Review: Red Road [2006] - dir. Andrea Arnold

Jackie works a job that many would find dull; she is a CCTV operator but one that gets a perverse kick out of watching others going about their everyday business; that is until a day in which a man appears on her monitor: A man from her past and one that she never wanted to see again. Now she has no alternative but to confront both the man, and the demons inside herself.

So this is going to be a hard review to write, I am sure a million people or more will disagree with me on many aspects of my opinions of this film, and judging by the reviews on Amazon, I am probably very, very wrong... but here goes...

The good signs for me when I picked this film up off the shelf of the local HMV were many fold, great price (£2! - how are HMV making ANY profit these days?), stunning reviews from Empire, The Times, The Sun(!), OK sorry, maybe not excited by a positive review from The Sun, but there you go... Scottish made, BBC & Lottery Funded and the bit that stuck out more than anything, was the fact that it was part of the much feted cinematic trilogy experiment by Lars Von Trier, so as you can imagine I expected much, especially as Andrea Arnold delivered so much in the award winning short 'Wasp'.

So I got it home and dived in... Let me say straight up, as we find in most British cinema, the acting is convincing; both Kate Dickie and Tony Curran give naturalistic performances that are straight out of Shane Meadows/Mike Leigh territory... and this is also probably one of the biggest downfalls for me, the film doesn't meander as much as get lost in a laconic haze for most of it's running time. What is meant to be tense is let down by slow, static shots and minimalist dialogue. Even the sex scenes, which so many people deemed daring and realistic, just fall by the wayside in a plot that, at times clever, seems to fail to deliver on every front as the 'taut' thriller it is billed as.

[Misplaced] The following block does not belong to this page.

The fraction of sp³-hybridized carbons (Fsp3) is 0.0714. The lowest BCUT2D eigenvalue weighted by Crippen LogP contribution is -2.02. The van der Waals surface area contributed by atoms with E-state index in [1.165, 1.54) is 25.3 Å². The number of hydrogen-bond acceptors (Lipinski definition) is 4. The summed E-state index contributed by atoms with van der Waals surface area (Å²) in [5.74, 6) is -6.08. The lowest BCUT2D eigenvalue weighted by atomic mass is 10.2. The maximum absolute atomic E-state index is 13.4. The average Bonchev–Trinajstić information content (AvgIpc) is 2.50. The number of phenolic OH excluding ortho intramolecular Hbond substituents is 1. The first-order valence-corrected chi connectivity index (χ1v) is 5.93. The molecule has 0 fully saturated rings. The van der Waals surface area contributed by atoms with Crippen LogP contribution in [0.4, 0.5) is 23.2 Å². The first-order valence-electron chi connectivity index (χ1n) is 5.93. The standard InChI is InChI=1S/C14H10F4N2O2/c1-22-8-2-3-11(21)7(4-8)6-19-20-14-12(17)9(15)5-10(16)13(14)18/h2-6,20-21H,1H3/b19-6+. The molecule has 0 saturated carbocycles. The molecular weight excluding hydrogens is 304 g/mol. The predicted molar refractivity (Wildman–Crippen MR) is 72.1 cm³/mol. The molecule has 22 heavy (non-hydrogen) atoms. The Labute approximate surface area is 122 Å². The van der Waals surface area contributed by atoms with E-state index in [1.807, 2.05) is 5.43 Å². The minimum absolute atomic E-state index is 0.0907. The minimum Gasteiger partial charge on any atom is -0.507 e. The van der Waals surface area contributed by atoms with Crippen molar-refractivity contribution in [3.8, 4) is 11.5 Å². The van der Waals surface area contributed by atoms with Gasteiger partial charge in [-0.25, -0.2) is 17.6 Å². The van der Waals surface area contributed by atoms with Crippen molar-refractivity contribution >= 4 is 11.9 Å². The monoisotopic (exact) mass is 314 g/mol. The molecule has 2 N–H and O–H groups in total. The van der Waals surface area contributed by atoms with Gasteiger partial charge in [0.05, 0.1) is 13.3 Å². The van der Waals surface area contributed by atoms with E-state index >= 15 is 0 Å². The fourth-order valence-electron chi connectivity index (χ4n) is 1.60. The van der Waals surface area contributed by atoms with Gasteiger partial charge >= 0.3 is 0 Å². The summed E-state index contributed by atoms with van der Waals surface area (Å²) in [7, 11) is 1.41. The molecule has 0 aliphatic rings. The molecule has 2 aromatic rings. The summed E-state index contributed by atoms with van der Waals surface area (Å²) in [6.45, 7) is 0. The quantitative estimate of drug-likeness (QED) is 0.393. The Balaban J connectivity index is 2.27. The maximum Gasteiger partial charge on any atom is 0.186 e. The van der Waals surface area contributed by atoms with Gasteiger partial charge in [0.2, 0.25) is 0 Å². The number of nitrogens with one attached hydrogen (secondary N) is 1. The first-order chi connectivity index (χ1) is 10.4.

I for one are sick of seeing areas like Glasgow, Manchester or Birmingham reduced to a sea of melancholy greyness and what seems to pass in British cinema for 'hard-hitting' realism, these places have fire, and for all the deprivation that is still prevalent in many former industrial areas of the UK why can't people show the world the optimism and passion of real British people?

Yes, it's clever, probably though-provoking, shot for shot the technique is exemplary, but all-in-all deeply unfulfilling, borderline depressing and reminiscent of all those eastern bloc movies that came before Perestroika... sorry Andrea, better luck next time, I hope you have a next time as you have promise.

So if you think I'm wrong... let me know :)


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